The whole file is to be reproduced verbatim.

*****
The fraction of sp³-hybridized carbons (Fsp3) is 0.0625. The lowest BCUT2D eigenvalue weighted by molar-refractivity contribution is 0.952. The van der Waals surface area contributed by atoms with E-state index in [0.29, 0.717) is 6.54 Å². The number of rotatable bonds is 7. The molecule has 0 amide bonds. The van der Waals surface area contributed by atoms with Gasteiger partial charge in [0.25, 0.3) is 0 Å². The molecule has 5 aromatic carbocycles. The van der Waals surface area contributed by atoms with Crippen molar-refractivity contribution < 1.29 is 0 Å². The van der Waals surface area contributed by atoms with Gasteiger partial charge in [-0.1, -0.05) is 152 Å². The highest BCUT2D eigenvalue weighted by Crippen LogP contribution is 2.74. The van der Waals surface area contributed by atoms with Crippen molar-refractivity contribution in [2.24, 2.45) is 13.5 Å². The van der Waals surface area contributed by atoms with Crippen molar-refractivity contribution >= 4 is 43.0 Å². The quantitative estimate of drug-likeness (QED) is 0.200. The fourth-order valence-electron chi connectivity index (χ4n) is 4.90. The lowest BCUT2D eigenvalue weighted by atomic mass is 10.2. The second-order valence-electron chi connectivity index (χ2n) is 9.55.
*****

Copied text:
The fraction of sp³-hybridized carbons (Fsp3) is 0.0625. The lowest BCUT2D eigenvalue weighted by molar-refractivity contribution is 0.952. The van der Waals surface area contributed by atoms with E-state index in [0.29, 0.717) is 6.54 Å². The number of rotatable bonds is 7. The molecule has 0 amide bonds. The van der Waals surface area contributed by atoms with Gasteiger partial charge in [0.25, 0.3) is 0 Å². The molecule has 5 aromatic carbocycles. The van der Waals surface area contributed by atoms with Crippen molar-refractivity contribution < 1.29 is 0 Å². The van der Waals surface area contributed by atoms with Gasteiger partial charge in [-0.1, -0.05) is 152 Å². The highest BCUT2D eigenvalue weighted by Crippen LogP contribution is 2.74. The van der Waals surface area contributed by atoms with Crippen molar-refractivity contribution in [2.24, 2.45) is 13.5 Å². The van der Waals surface area contributed by atoms with Crippen molar-refractivity contribution >= 4 is 43.0 Å². The quantitative estimate of drug-likeness (QED) is 0.200. The fourth-order valence-electron chi connectivity index (χ4n) is 4.90. The lowest BCUT2D eigenvalue weighted by atomic mass is 10.2. The second-order valence-electron chi connectivity index (χ2n) is 9.55.